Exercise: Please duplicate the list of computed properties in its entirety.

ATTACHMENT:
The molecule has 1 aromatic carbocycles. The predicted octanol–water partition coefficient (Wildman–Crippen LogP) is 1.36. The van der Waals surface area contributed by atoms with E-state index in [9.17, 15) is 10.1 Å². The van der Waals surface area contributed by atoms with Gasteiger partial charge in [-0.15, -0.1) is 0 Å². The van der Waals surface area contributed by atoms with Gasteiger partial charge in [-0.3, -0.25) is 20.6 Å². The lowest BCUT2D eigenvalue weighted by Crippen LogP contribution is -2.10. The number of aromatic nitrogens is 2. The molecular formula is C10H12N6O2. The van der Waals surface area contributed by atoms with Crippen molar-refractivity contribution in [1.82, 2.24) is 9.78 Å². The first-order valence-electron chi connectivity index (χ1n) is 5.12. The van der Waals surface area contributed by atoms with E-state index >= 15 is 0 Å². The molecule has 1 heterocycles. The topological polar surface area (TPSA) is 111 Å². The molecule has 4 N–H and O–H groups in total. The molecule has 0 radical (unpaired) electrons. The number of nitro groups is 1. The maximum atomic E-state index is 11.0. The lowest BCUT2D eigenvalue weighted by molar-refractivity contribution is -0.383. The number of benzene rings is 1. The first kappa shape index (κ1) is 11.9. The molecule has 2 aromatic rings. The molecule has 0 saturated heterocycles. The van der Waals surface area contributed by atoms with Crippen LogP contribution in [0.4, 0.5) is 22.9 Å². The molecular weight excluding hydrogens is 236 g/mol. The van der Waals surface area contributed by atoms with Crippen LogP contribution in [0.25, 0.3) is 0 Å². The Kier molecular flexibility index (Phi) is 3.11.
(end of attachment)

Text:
The molecule has 1 aromatic carbocycles. The predicted octanol–water partition coefficient (Wildman–Crippen LogP) is 1.36. The van der Waals surface area contributed by atoms with E-state index in [9.17, 15) is 10.1 Å². The van der Waals surface area contributed by atoms with Gasteiger partial charge in [-0.15, -0.1) is 0 Å². The van der Waals surface area contributed by atoms with Gasteiger partial charge in [-0.3, -0.25) is 20.6 Å². The lowest BCUT2D eigenvalue weighted by Crippen LogP contribution is -2.10. The number of aromatic nitrogens is 2. The molecular formula is C10H12N6O2. The van der Waals surface area contributed by atoms with Crippen molar-refractivity contribution in [1.82, 2.24) is 9.78 Å². The first-order valence-electron chi connectivity index (χ1n) is 5.12. The van der Waals surface area contributed by atoms with E-state index >= 15 is 0 Å². The molecule has 1 heterocycles. The topological polar surface area (TPSA) is 111 Å². The molecule has 4 N–H and O–H groups in total. The molecule has 0 radical (unpaired) electrons. The number of nitro groups is 1. The maximum atomic E-state index is 11.0. The lowest BCUT2D eigenvalue weighted by molar-refractivity contribution is -0.383. The number of benzene rings is 1. The first kappa shape index (κ1) is 11.9. The molecule has 2 aromatic rings. The molecule has 0 saturated heterocycles. The van der Waals surface area contributed by atoms with Crippen LogP contribution in [0.4, 0.5) is 22.9 Å². The molecular weight excluding hydrogens is 236 g/mol. The van der Waals surface area contributed by atoms with Crippen LogP contribution in [0.25, 0.3) is 0 Å². The Kier molecular flexibility index (Phi) is 3.11.